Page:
In the past year or so, every time I teach a college class some student will ask in all seriousness if he or she can use Google when taking a test. I recently gave a test multiple-choice test covering three chapters. The week prior to the test I told the class that all of the questions would come from the summaries of the chapters in question. All they had to do was study those summaries and an easy “A” would be theirs for the making. The average score on this test turned out to be 72, the lowest score in the “C” range. Either these students cannot read, cannot comprehend what they read, or simply cannot recognize what they read when they see it again (as on a test). In my school days we would have simply memorized the summaries for the three chapters in question, but public schools long ago stopped using memorization as a learning technique and Google, e-books, and contact lists have done the rest. As a result of the so-called benefits of technology, today’s college students are like Dickens’ Ghost of Christmas Present. They cannot remember from moment to moment anything they are told and even less of what they read.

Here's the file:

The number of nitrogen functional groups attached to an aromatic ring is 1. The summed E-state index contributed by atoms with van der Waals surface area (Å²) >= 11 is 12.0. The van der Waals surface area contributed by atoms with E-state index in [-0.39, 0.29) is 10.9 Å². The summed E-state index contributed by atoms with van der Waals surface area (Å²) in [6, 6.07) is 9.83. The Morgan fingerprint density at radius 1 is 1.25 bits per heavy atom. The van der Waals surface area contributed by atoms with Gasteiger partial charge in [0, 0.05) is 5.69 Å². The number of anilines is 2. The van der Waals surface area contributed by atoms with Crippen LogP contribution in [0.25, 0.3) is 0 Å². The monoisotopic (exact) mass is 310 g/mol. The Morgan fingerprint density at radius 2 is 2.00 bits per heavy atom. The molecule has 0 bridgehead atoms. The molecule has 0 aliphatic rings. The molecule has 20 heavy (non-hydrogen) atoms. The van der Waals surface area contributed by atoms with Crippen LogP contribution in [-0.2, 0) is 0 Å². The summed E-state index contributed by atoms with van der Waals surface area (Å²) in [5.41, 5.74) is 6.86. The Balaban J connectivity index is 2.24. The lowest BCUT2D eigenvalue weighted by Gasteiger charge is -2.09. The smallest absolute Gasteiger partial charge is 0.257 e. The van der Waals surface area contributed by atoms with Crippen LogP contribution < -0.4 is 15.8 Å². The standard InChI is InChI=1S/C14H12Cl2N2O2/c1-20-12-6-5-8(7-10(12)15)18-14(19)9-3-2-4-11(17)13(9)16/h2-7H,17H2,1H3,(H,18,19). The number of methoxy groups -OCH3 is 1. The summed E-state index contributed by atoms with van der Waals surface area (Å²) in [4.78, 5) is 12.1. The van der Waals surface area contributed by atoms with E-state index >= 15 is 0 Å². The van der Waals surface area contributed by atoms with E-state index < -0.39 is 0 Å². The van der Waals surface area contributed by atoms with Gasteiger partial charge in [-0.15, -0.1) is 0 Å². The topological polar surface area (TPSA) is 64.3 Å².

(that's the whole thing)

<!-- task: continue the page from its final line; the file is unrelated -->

Because of e-books, e-mail, Twitter, and other reading-related technologies, Americans are becoming scanners rather than readers. The Mangen study suggests that readers of books read horizontally from left to right on the page but e-book and e-mail readers use an “F” shaped reading pattern. Rather than reading the text before them, they read the first two lines horizontally and scan the rest of the document vertically. This contention is borne out by research relating to e-mail. Smart users of e-mail have learned to limit their e-mails to just one topic and to keep the text brief and to the point. Users who include more than one topic in an e-mail learn the hard way that recipients tend to read only the first topic before responding. The other topics are often just ignored or are given insufficient attention because they are just scanned instead of being read.